Why do we move our eyes fast in the paradoxical sleep -- in that sleep phase, in which most dreams take place?
It's a small (coal-polluted) world, after all
A study published in Environmental Toxicology and Chemistry underscores that the release of pollutants in one region can have implications beyond its borders; emphasizing the dire need for global collaboration on environmental issues.
New security system to revolutionise communications privacy
A new uncrackable security system created by researchers at King Abdullah University of Science and Technology (KAUST), the University of St Andrews and the Center for Unconventional Processes of Sciences (CUP Sciences) is set to revolutionize communications privacy.
This 'lemon' could help machine learning create better drugs
Purdue University drug discovery researchers have created a new framework for mining data for training machine learning models.
Men think they're better liars
Men are twice as likely as women to consider themselves to be good at lying and at getting away with it, new research has found.
Less abundant species of animals and plants are organised in ghettos to survive
Similar to cities, animal and plant communities are organised in ghettos or ethnic neighbourhoods where less abundant species are grouped together to encourage their persistence against the most competitive ones.
IKBFU Scientists study molecular elements effective in countering malaria
The scientists research a building block of organic molecules needed for medical chemistry development.
From 3D to 2D and back: Reversible conversion of lipid spheres into ultra-thin sheets
Scientists at the Tokyo Institute of Technology (Tokyo Tech) and the University of Tokyo have developed a technique for the reversible conversion of 3D lipid vesicles into 2D ultra-thin nanosheets.
First step taken to find causes of muscle wasting disease
Researchers have gained new insight into the mechanisms involved in how skeletal muscles lose their mass and strength as people age, called sarcopenia.
Obesity in pregnant moms linked to lag in their sons' development and IQ
A mother's obesity in pregnancy can affect her child's development years down the road, according to researchers who found impaired motor skills in preschoolers and lower IQ in middle childhood for boys whose mothers were severely overweight while expecting them.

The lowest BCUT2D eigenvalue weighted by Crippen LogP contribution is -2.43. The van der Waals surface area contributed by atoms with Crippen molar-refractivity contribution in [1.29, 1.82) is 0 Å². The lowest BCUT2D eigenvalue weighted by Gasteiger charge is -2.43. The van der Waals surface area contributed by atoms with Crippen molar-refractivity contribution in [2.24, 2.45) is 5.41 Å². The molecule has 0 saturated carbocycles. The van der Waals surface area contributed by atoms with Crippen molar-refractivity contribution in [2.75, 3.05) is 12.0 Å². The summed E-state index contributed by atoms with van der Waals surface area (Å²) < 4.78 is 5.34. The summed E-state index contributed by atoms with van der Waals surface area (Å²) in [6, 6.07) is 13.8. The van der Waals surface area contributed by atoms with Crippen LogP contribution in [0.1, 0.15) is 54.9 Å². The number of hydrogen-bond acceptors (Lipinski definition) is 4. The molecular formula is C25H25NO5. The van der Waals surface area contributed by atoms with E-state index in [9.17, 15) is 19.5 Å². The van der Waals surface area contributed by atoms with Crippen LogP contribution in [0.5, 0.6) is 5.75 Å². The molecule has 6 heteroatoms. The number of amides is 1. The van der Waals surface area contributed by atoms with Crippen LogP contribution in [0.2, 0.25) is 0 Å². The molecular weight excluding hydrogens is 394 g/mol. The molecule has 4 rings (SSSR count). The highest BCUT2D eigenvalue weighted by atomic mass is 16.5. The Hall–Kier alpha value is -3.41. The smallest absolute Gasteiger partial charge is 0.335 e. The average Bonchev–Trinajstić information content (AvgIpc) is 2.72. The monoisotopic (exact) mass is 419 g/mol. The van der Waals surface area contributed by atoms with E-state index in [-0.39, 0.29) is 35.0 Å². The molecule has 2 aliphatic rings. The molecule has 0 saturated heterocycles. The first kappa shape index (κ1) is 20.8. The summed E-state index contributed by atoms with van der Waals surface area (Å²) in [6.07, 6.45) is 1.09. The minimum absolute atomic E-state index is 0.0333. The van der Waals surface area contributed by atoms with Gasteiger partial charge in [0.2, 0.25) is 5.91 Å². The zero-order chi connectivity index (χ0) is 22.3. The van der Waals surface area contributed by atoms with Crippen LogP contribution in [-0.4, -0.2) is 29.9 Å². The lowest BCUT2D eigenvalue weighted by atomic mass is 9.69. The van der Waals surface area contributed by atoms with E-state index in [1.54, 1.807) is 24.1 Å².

Obesity embargo alert for January 2020
All print, broadcast and online journalists who receive the Obesity embargo alert agree to abide by the embargo and may not publish, post, broadcast or distribute details of the embargoed studies before the embargo date and time.
Body cells spy out bacteria
The aryl-hydrocarbon receptor detects when bacteria increase so much in number that they become a danger to the body.
Sphingotec's biomarker penKid® predicts septic acute kidney injury
Sphingotec reports study data demonstrating that its proprietary renal function biomarker penKid® (Proenkephalin) predicts acute kidney injury (AKI), multi-organ failure and mortality in sepsis patients presenting to the emergency department (ED).
HKU plant scientists identify new strategy to enhance rice grain yield
Rice provides a daily subsistence for about three billion people worldwide and its output must keep pace with a growing global population.
Study suggests obesity associated with greater greenhouse gas emissions
A new analysis suggests that the increasing average body size of people on Earth, in addition to the growing world population may further challenge attempts to reduce man-made carbon dioxide emissions, according to a paper published online in Obesity, the flagship journal of The Obesity Society.
Falcons see prey at speed of Formula 1 car